The Next Generation in Cancer Immunotherapy
Scientists and clinicians have developed and used immune-based therapies, or more simply immunotherapies, to attack cancer in multiple ways. Immunotherapies encompass a range of treatments from antibodies to vaccines, such as the vaccine against the human papilloma virus that causes cervical cancer.
Recently, researchers have started working on new ways to harness the immune system to directly attack cancer cells, taking advantage of a specialized immune cell type known as T cells.
T cells recognize and attack specific target proteins, known as antigens. In the past five years, scientists have developed systems to create engineered T cells that specifically target cancer cells.
One of these systems is known as chimeric antigen receptor (CAR) T cells. These T cells are engineered to express specific receptors, CARs, which then recognize tumor antigens. While CAR T cells can attack cancer, they also attack bystander cells expressing the same antigens.
To avoid these bystander casualties, the Lim lab at UCSF engineered a clever system where two cancer antigens must be present on a cell in order to activate the T cell.
As written up in a recent issue of Cell, the authors designed a system that uses two dependent receptors. The first receptor is a modified Notch receptor, known as synthetic Notch (synNotch), also developed by the Lim lab. This receptor recognizes an antigen and in response a transcription factor — or a protein that drives expression of other proteins — is released.
The transcription factor then drives expression of the second receptor, a CAR. Once the CAR recognizes the second antigen, the T cell becomes activated. Thus, activation of the T cell is dependent upon recognition of both antigens.
To test whether their system effectively worked, the authors began in Jurkat T cells, a commonly used immortalized T cell line . They expressed synNotch and CAR in their T cells, which were specific for two common tumor antigens (CD19 and mesothelin).
They co-cultured their engineered cells with cancerous cells expressing both antigens, and examined the levels of T cell activation. Only when both antigens were present did the researchers see signs of activation, as measured by changes in protein levels and secreted proteins. When co-cultured with tumor cells that only expressed CD19 or mesothelin, activation did not occur.
The authors tested their system next in primary human T cells and found that these T cells had the same dual antigen control.
Finally, the authors moved into a mouse model, to examine whether the same activation control would occur in vivo. The first question they asked was whether CAR expression would be restricted to the site of the tumor.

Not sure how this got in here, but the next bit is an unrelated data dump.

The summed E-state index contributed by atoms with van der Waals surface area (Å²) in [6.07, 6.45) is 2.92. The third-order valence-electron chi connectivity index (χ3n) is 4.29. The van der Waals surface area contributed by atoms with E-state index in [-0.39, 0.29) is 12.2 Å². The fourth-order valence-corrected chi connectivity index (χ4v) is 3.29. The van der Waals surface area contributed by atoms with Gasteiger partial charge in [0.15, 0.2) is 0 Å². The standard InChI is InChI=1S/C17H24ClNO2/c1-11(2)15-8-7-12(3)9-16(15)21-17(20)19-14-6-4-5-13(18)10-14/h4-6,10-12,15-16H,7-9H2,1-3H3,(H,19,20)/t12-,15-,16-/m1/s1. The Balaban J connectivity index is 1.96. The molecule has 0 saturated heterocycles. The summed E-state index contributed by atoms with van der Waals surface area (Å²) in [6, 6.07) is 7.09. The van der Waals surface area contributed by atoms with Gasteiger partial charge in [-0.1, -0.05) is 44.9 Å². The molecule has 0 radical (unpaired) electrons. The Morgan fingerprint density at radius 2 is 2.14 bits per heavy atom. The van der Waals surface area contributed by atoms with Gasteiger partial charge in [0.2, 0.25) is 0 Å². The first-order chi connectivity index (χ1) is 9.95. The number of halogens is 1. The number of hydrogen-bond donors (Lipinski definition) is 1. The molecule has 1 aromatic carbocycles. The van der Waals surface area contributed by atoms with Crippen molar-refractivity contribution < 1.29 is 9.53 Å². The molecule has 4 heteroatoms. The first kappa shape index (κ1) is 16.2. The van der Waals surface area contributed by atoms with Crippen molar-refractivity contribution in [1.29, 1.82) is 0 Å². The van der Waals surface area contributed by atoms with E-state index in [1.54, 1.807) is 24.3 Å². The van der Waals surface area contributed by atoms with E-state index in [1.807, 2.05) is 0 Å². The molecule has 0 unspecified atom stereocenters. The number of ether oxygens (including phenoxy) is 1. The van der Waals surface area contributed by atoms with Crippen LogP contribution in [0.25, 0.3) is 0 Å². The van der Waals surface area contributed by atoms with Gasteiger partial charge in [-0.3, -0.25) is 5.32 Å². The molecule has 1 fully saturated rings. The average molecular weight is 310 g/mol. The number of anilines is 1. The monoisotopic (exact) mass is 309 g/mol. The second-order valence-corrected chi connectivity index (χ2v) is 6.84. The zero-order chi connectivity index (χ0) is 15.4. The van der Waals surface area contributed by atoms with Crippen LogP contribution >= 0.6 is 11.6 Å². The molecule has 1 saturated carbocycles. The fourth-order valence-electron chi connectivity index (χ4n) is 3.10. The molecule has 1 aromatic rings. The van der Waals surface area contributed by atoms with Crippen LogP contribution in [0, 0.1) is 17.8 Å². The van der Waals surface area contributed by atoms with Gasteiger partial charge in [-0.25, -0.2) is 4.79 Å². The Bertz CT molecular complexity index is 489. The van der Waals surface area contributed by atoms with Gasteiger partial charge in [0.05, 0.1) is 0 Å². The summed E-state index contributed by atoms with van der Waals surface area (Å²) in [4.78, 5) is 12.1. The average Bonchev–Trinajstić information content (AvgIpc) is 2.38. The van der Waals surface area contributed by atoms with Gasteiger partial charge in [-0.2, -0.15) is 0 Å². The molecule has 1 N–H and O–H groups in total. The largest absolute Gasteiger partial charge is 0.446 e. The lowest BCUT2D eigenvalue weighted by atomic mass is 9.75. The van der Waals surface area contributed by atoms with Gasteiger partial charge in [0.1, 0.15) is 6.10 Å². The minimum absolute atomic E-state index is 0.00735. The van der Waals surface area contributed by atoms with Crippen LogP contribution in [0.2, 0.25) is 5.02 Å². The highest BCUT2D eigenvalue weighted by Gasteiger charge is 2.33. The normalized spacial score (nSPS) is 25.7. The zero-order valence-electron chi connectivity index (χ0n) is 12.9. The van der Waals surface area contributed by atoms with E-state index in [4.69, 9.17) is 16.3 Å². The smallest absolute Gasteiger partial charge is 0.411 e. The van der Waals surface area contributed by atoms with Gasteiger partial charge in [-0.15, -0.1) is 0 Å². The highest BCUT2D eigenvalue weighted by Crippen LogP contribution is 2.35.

To model this, they expressed a fluorescent protein reporter and CAR at the same time under the same synNotch control. When T cells were injected into mice carrying tumors, they could then measure where fluorescence was occurring. The authors found that the fluorescence was restricted to the site of the tumor, indicating that CAR expression only happened where the tumor was present.
Of course, the big clinically relevant question is whether their system could effectively attack and clear dual-antigen tumors in vivo. To test this, the researchers set up a model where one mouse had both single- and double-antigen tumors. They found that the T cells only attacked and cleared the tumors expressing both antigens, leaving the tumors expressing only one antigen rapidly growing.
Their exciting in vivo finding suggests that their dual-antigen T cell could be an effective tool in the clinic.
This new system has two big advantages over previously available immune therapies. First, it improves upon the specificity of immune attacks, making it less likely that bystander cells will be sacrificed in the process.
Secondly, it allows for tumor targeting based on combinations of antigens, rather than a single antigen. This could be used to target two tumor antigens, or alternatively to target immunotherapy activation to a specific tissue (by synNotch) and then to cancer cells in that tissue (by CAR expression). These potential combinations create a wider range of therapeutic possibilities, and hopefully move cancer therapies a step closer to a cure.